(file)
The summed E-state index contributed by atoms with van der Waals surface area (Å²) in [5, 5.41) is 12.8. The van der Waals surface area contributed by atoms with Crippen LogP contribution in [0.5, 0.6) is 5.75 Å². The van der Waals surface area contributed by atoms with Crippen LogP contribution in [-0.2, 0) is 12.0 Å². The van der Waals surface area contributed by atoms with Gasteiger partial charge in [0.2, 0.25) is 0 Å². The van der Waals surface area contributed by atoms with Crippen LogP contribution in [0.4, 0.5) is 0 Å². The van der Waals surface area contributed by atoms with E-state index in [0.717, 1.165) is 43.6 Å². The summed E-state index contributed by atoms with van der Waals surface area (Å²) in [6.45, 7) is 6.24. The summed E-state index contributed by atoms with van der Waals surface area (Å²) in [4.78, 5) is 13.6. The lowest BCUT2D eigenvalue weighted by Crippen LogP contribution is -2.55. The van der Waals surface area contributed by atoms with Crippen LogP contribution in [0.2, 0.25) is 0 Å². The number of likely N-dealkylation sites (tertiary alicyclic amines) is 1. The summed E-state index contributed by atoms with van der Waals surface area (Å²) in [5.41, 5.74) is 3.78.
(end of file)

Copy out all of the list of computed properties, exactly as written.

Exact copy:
The summed E-state index contributed by atoms with van der Waals surface area (Å²) in [5, 5.41) is 12.8. The van der Waals surface area contributed by atoms with Crippen LogP contribution in [0.5, 0.6) is 5.75 Å². The van der Waals surface area contributed by atoms with Crippen LogP contribution in [-0.2, 0) is 12.0 Å². The van der Waals surface area contributed by atoms with Gasteiger partial charge in [0.2, 0.25) is 0 Å². The van der Waals surface area contributed by atoms with Crippen LogP contribution in [0.4, 0.5) is 0 Å². The van der Waals surface area contributed by atoms with E-state index in [0.717, 1.165) is 43.6 Å². The summed E-state index contributed by atoms with van der Waals surface area (Å²) in [6.45, 7) is 6.24. The summed E-state index contributed by atoms with van der Waals surface area (Å²) in [4.78, 5) is 13.6. The lowest BCUT2D eigenvalue weighted by Crippen LogP contribution is -2.55. The van der Waals surface area contributed by atoms with Crippen LogP contribution in [0.2, 0.25) is 0 Å². The number of likely N-dealkylation sites (tertiary alicyclic amines) is 1. The summed E-state index contributed by atoms with van der Waals surface area (Å²) in [5.41, 5.74) is 3.78.